Product: Audio: Record Player
The Needle Wiggler   (+3)  [vote for, against]
Play any audio on your favorite phonograph

Its size and shape is like a vinyl record, but has three adjustable “feet” so it stands ever so slightly above your rotating turntable. This “record” doesn’t spin, but it plays through the needle like a record would. And here’s how:

There’s a special “cup” on the Needle Wiggler into which the phonograph needle rests. This tiny cup vibrates by the movement of electromagnets, similar to the way a recording lathe cuts a groove in a record. The Needle Wiggler disk has circuitry to simulate a record groove's motion and an input jack. Plug your ordinary portable CD player, computer, or mp3 player into this device, and start your phonograph. The platter turns, the tonearm moves and the needle settles into the cup which wiggles the phono cartridge’s needle in response to the music. Listen to CDs on your familiar old vacuum tube amp record player.

The reason it’s designed much like a real record is so that most turntables will play it without modifications. The hb member [Freefall] suggested playing a CD directly, and this may be possible with a special “laser reader” head (and other changes, a bunch come to mind). But this idea is to allow you to hear digital sounds played by your own phonograph needle.

I would dearly like to spin it, like a real record, and have versions with various levels of authentic "pop" and "hiss" available. But it's not possible to wiggle the whole thing properly ...or it is it?...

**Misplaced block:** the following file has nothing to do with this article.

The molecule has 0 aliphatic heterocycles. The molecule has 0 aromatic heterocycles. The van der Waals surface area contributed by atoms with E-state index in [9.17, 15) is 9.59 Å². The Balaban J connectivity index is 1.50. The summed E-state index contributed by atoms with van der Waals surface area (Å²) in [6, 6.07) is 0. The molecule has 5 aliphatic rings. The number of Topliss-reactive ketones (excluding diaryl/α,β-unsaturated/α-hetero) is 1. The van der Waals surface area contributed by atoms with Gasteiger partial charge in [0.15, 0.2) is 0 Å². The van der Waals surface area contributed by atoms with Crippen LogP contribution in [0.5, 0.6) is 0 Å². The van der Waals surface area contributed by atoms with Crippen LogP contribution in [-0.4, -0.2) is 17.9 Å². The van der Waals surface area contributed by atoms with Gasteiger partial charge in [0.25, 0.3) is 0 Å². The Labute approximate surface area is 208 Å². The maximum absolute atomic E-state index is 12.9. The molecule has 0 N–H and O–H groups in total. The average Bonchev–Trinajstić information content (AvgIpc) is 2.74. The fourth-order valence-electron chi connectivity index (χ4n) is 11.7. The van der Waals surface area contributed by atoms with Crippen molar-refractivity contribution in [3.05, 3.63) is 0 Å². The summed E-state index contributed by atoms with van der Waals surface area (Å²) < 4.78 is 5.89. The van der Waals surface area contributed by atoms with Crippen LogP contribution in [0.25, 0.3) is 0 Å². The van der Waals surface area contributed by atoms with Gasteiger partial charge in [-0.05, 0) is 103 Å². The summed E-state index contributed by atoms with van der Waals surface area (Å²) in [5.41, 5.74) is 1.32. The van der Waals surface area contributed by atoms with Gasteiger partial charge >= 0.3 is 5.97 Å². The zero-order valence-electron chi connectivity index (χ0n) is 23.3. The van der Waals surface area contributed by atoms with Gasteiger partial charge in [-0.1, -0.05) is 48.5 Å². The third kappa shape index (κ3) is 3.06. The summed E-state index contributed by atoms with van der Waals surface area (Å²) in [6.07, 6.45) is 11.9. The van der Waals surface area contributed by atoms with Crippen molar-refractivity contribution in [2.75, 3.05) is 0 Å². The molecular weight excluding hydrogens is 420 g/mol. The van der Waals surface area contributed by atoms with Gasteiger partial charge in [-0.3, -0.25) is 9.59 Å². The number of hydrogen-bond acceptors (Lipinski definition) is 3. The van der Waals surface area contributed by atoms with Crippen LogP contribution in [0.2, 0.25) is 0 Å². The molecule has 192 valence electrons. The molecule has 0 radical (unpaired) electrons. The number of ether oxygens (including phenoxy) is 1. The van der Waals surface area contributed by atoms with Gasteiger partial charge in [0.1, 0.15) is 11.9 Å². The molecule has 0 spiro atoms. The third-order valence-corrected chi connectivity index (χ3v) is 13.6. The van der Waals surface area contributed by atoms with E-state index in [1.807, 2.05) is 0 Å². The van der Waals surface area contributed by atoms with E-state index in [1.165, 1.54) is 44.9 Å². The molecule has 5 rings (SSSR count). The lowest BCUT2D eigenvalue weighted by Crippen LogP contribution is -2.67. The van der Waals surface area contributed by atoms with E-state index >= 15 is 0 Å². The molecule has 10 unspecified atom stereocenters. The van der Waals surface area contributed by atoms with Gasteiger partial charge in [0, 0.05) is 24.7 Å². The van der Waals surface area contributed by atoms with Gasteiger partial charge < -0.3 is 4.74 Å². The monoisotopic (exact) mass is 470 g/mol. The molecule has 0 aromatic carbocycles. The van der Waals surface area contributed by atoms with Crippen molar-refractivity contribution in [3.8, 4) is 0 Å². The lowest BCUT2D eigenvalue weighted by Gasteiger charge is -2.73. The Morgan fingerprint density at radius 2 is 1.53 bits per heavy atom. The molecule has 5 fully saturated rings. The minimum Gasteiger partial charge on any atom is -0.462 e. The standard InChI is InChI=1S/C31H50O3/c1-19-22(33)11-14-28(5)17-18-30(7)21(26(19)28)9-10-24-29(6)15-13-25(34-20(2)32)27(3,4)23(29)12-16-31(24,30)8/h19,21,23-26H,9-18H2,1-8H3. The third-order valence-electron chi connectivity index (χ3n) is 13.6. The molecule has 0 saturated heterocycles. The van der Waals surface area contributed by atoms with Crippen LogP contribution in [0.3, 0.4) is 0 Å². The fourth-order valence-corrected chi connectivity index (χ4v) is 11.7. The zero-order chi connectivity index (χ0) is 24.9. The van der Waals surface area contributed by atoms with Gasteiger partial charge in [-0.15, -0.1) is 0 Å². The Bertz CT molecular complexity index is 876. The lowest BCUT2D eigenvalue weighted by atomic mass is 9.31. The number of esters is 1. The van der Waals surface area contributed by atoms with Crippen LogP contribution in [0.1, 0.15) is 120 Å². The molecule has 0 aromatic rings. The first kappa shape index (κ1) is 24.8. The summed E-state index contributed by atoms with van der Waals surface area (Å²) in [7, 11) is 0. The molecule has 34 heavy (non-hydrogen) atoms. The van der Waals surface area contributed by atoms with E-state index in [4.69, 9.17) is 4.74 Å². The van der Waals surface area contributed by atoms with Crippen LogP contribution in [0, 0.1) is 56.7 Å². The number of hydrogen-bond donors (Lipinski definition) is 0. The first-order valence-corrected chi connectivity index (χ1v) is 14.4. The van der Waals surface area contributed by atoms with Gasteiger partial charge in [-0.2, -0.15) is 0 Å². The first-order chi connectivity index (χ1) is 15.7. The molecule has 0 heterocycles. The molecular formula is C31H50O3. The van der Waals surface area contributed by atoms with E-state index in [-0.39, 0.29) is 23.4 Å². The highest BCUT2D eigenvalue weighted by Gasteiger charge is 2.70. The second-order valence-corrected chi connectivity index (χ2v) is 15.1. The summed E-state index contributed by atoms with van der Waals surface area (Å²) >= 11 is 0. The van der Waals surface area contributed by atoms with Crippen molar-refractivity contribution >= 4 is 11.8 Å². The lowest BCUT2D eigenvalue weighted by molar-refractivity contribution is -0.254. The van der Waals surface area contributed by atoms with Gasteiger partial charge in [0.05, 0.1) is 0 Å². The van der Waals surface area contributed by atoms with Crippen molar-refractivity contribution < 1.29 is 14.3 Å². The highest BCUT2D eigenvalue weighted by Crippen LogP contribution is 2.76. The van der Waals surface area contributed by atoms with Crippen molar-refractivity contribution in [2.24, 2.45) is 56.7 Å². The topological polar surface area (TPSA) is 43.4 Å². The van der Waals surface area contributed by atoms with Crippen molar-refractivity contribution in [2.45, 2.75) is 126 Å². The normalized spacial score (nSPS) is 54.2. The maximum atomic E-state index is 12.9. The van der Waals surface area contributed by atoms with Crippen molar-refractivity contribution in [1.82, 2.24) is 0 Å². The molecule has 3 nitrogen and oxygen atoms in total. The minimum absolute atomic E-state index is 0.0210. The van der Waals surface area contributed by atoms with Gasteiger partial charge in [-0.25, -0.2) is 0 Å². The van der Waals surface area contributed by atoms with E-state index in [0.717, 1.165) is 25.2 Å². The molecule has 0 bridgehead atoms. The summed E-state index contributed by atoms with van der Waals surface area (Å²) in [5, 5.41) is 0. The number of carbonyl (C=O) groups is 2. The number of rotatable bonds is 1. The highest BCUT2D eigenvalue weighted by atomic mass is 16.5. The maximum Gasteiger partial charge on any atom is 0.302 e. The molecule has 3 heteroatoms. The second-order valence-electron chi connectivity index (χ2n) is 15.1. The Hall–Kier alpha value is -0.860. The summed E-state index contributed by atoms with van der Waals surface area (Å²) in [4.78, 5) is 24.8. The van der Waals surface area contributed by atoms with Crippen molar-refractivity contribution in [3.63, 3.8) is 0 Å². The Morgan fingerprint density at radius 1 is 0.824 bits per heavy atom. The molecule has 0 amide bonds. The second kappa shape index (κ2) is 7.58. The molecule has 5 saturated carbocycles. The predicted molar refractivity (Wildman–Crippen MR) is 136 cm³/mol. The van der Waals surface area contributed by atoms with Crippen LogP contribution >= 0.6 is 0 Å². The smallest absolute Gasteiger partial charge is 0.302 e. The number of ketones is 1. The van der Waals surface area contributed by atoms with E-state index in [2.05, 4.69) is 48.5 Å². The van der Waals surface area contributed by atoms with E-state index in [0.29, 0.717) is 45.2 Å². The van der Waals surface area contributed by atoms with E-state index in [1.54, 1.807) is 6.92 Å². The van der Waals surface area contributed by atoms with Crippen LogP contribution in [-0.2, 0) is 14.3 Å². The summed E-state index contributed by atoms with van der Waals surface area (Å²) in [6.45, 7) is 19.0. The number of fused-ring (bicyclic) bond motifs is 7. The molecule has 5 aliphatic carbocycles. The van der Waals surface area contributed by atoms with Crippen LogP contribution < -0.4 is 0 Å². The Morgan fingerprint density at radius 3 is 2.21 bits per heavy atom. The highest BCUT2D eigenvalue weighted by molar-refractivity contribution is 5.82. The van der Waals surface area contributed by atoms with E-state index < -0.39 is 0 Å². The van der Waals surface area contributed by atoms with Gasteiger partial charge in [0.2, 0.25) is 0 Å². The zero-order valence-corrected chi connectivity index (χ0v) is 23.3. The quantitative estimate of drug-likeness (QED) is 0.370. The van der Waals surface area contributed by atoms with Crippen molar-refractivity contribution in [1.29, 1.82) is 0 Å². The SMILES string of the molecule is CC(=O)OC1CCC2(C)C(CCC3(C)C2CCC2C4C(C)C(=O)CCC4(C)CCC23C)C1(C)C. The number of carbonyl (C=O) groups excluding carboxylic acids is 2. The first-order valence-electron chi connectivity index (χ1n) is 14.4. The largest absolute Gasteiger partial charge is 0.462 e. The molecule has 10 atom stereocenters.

-- Amos Kito, Oct 22 2003

vector-mapped waveforms. Store "analog" on a digital computer. http://www.halfbake...-mapped_20waveforms
The idea that brought up "The Needle Wiggler", which I'd been kicking around for a while. [Amos Kito, Oct 04 2004, last modified Oct 05 2004]

Won't the cup be carried around in a circle by the turntable's table-turniness? Seems it would have to be mounted on its own arm from the center, or in a circular track. Or do the feet extend past the platter to stand on the record player's body and hold the disc slightly above the platter? (Actually, after writing that out as a question, it's apparent that that last option is exactly what you said in your first sentence, but it wasn't clear to me what that sentence meant until I had the question of whether it meant what it turns out to mean in mind.)
-- notexactly, Sep 29 2019

It would be ever so slightly interesting to see what happens to sounds if they are repeatedly put through D-to-A and A-to-D. I suppose after enough iterations you'd lose the original input and just get the sound of pure analogness (or digitalness).
-- MaxwellBuchanan, Sep 29 2019

-- Voice, Sep 29 2019

random, halfbakery